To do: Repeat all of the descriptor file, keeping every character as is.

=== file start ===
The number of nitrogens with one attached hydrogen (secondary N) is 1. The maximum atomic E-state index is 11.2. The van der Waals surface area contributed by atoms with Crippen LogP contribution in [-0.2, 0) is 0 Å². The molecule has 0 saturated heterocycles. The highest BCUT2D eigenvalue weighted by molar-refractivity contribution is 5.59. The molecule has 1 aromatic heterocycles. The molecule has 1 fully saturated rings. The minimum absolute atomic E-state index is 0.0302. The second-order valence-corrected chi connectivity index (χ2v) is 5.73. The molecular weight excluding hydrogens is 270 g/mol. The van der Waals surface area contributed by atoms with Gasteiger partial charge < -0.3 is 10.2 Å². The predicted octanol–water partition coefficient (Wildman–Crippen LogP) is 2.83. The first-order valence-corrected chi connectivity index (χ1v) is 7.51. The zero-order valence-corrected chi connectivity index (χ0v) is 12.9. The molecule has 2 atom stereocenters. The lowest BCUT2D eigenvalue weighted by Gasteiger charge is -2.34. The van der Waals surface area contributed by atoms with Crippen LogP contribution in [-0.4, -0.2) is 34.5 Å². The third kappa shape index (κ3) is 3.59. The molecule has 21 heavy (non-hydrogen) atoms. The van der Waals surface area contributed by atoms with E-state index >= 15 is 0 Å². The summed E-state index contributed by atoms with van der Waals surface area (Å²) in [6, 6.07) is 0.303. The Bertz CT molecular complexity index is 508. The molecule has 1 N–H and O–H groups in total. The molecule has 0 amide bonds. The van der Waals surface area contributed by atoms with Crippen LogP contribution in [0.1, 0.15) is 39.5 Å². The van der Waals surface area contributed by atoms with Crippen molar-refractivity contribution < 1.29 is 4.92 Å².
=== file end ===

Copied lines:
The number of nitrogens with one attached hydrogen (secondary N) is 1. The maximum atomic E-state index is 11.2. The van der Waals surface area contributed by atoms with Crippen LogP contribution in [-0.2, 0) is 0 Å². The molecule has 0 saturated heterocycles. The highest BCUT2D eigenvalue weighted by molar-refractivity contribution is 5.59. The molecule has 1 aromatic heterocycles. The molecule has 1 fully saturated rings. The minimum absolute atomic E-state index is 0.0302. The second-order valence-corrected chi connectivity index (χ2v) is 5.73. The molecular weight excluding hydrogens is 270 g/mol. The van der Waals surface area contributed by atoms with Gasteiger partial charge < -0.3 is 10.2 Å². The predicted octanol–water partition coefficient (Wildman–Crippen LogP) is 2.83. The first-order valence-corrected chi connectivity index (χ1v) is 7.51. The zero-order valence-corrected chi connectivity index (χ0v) is 12.9. The molecule has 2 atom stereocenters. The lowest BCUT2D eigenvalue weighted by Gasteiger charge is -2.34. The van der Waals surface area contributed by atoms with Crippen LogP contribution in [-0.4, -0.2) is 34.5 Å². The third kappa shape index (κ3) is 3.59. The molecule has 21 heavy (non-hydrogen) atoms. The van der Waals surface area contributed by atoms with E-state index >= 15 is 0 Å². The summed E-state index contributed by atoms with van der Waals surface area (Å²) in [6, 6.07) is 0.303. The Bertz CT molecular complexity index is 508. The molecule has 1 N–H and O–H groups in total. The molecule has 0 amide bonds. The van der Waals surface area contributed by atoms with Crippen LogP contribution in [0.1, 0.15) is 39.5 Å². The van der Waals surface area contributed by atoms with Crippen molar-refractivity contribution < 1.29 is 4.92 Å².